“This really is a pleasure to read, in every respect. It presents very distinguished scholarship, the writing is not only clear but stylishly crafted, and the story it tells is about a major aspect of modern Ghanian political history, an aspect which has been surprisingly neglected until now.… The end of independent chieftaincy must be one of the most fundamental changes in the long-term history of Ghana.”
Gareth Austin, Senior Lecturer in the London School of Economics and Political Science
Kwame Nkrumah, who won independence for Ghana in 1957, was the first African statesman to achieve world recognition. Nkrumah and his movement also brought about the end of independent chieftaincy—one of the most fundamental changes in the history of Ghana.
Kwame Nkrumah's Convention Peoples' Party was committed not only to the rapid termination of British colonial rule but also to the elimination of chiefly power. This book is an account of Kwame Nkrumah and his government's long struggle to wrest administrative control of the Ghanaian countryside from the chiefs. Based largely upon previously unstudied documentation in Ghana, this study charts the government's frustrated attempts to democratize local government and the long and bitter campaigns mounted by many southern chiefs to resist their political marginalization.
Between 1951 and the creation of the First Republic in 1960, Ghanaian governments sought to discard the chiefly principle in local government, then to weaken chieftaincy by attrition and eventually, by altering the legal basis of chieftaincy, to incorporate and control a considerably altered chieftaincy. The book demonstrates that chieftaincy was consciously and systematically reconstructed in the decade of the 1950s with implications which can still be felt in modern Ghana.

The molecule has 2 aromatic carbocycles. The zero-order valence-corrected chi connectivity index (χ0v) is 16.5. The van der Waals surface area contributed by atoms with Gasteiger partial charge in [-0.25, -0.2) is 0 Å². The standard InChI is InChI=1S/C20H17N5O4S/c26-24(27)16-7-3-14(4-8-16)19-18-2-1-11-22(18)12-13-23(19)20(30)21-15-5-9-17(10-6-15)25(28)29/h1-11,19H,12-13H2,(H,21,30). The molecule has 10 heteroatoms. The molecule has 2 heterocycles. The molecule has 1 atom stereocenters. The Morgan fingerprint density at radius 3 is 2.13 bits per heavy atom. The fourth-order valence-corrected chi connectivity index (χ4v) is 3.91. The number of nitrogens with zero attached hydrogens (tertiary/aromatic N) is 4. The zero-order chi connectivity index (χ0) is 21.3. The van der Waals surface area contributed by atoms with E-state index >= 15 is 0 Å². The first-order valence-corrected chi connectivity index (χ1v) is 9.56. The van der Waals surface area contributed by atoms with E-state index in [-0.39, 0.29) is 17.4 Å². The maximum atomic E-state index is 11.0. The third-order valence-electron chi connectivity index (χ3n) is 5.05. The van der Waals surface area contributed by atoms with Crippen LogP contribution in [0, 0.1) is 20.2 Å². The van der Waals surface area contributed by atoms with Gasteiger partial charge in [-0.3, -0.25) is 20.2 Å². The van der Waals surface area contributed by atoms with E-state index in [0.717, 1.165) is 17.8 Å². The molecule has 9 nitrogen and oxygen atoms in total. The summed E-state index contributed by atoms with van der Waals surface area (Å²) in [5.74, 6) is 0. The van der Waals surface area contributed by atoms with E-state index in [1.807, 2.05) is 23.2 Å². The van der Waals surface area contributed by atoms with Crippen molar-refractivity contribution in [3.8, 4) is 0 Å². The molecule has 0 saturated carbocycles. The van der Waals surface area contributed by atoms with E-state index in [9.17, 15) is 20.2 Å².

Richard Rathbone is professor of modern African history at University of London. More info →
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In September 1958, Guinea claimed its independence, rejecting a constitution that would have relegated it to junior partnership in the French Community. In all the French empire, Guinea was the only territory to vote “No.” Orchestrating the “No” vote was the Guinean branch of the Rassemblement Démocratique Africain (RDA), an alliance of political parties with affiliates in French West and Equatorial Africa and the United Nations trusts of Togo and Cameroon.
Smugglers, Secessionists, and Loyal Citizens on the Ghana-Togo Frontier
The Life of the Borderlands since 1914
By Paul Nugent
The first integrated history of the Ghana-Togo borderlands, Smugglers, Secessionists, and Loyal Citizens on the Ghana-Togo Frontier challenges the conventional wisdom that the current border is an arbitrary European construct, resisted by Ewe irredentism. Paul Nugent contends that whatever the origins of partition, border peoples quickly became knowing and active participants in the shaping of this international boundary.